Successful digitalisation critical for future of Hong Kong economy
The authors of a new report on global digitalisation discuss its findings in the context of Hong Kong and mainland China
For over a decade companies have been urged to “digitalise” or risk getting left behind.
The specific technology innovations introduced by the digital revolution such as mobile, apps, “the cloud”, Big Data, and 3D printing, are shaking up businesses globally.
The digital journey has passed a frontier into a land that no longer distinguishes between digital and business, as these are now unavoidably linked.
However, in this passage a fracture is being revealed: top corporate leaders across the globe are insufficiently directing the digitalisation of their companies. For many of these leaders the impact of digital on their firm is at best confusing and at worst unclear.
To support business leaders globally – executives and boards alike – in their effort to digitalise, the international business school INSEAD, in collaboration with the boutique business and marketing consultancy this fluid world, have issued a report, “Directing Digitalisation: 11 Guidelines for Boards and Executives”.
The concepts covered in this report are discussed below in the context of Hong Kong and mainland China.
The imperatives of a changing business environment:
An essential starting point on a company’s digital journey is a thorough and grounded understanding of how digitalisation impacts the external business environment.
This view and assessment is critical in determining the direction of a company’s thinking and future action. The economy and business in Hong Kong are likely to be impacted by digitalisation in four fundamental ways.
Hong Kong has long served a key role as the bridge between China and the rest of the world, managing trade and investment flows both ways.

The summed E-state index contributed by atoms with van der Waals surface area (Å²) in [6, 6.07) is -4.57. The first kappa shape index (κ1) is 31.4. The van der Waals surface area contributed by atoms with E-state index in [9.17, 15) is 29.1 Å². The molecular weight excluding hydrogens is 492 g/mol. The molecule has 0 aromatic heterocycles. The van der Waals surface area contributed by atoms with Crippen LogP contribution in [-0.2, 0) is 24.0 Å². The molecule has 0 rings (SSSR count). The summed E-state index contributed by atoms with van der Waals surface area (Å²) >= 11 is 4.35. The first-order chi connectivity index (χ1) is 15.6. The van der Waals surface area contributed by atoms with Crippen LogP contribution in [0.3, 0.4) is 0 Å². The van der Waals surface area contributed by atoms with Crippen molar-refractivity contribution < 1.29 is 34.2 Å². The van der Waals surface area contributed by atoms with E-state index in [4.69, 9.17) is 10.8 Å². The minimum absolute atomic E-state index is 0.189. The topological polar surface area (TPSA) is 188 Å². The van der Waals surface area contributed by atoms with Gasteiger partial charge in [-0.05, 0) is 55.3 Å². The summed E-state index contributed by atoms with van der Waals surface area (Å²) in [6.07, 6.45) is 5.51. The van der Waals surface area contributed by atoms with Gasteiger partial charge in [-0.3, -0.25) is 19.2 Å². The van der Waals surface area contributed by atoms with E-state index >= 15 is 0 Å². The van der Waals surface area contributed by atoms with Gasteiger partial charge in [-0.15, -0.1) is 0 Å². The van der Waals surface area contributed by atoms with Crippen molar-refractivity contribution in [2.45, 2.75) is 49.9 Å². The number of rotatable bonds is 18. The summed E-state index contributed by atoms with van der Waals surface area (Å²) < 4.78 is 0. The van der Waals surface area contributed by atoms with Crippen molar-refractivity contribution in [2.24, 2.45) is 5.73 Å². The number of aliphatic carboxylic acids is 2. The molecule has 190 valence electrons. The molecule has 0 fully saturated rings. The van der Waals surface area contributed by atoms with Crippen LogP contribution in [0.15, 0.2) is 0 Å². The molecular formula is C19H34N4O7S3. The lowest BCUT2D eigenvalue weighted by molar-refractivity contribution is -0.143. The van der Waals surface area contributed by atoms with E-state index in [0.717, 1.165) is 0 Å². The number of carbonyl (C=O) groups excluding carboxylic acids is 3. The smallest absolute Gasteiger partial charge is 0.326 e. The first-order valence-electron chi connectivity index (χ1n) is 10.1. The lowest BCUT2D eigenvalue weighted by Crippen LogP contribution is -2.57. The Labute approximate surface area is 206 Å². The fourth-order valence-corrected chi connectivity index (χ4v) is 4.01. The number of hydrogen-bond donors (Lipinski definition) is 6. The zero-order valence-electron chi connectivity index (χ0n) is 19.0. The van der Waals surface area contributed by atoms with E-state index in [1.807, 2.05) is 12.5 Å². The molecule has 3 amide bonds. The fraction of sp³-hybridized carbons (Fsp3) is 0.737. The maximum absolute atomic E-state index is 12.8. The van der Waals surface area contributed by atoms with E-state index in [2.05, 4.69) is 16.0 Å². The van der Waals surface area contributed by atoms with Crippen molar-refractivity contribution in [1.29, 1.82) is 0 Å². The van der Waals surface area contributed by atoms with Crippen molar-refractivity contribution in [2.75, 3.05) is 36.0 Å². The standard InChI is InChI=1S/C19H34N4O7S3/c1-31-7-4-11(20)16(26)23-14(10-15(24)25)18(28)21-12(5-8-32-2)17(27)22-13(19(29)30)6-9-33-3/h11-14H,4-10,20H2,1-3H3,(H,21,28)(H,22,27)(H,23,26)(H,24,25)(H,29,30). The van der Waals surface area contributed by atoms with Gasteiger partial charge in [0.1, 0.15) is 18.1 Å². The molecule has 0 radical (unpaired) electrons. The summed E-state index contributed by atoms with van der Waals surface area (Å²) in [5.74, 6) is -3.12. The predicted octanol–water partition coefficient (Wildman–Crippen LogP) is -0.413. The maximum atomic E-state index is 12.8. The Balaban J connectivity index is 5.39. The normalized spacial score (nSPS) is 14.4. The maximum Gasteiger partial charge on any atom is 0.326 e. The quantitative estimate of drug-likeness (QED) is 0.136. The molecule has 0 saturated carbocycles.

As a result Hong Kong has become a host to many international corporate headquarters, as well as Chinese companies. However, the importance of this strategic position is now threatened as China is opening its borders connecting directly to the global economy, a trend greatly enhanced by digitalisation. Hong Kong must realise this and reinvent the role it plays in the local and global economy.
Hong Kong is one of the world’s largest banking centres, with 70 per cent of the top 100 banks having a presence there.
It’s an economy heavily dependent on an industry facing a tsunami of challenges caused by disruptive solutions from fintech companies providing software based financial services.
This could prove positive to Hong Kong’s local and global financial positioning, but only if the territory takes a leadership position in the ongoing disruption in financial services and banking.
Mainland China, looking to jump ahead of global technology hubs such as Silicon Valley and London, is proving to be a strong contender in the race to become the centre of global fintech innovation and adoption.
Hong Kong’s considerable investment in the development of human resources can greatly work to its advantage in an increasingly digital economy. Given its “one country, two systems” principle, there is no reason why its education system should not be ranked among top performers such as Finland and Singapore. To achieve this Hong Kong must show a similar commitment to equipping its youth with the appropriate mindset and skills to lead in the digital economy.
There are more than 300,000 small and medium-sized enterprises in Hong Kong that make up 98 per cent of the city’s business, employing almost 50 per cent of the private-sector workforce.
Innovation in emerging technologies is an opportunity for these small enterprises to improve productivity, collaborate and expand their reach through e-commerce, hopefully turning some of them into global players. These enterprises in mainland China are to be seen as competition, but also as an opportunity due to the privileged relationship Hong Kong enjoys with China.
Managing the impact of digital on an organisation: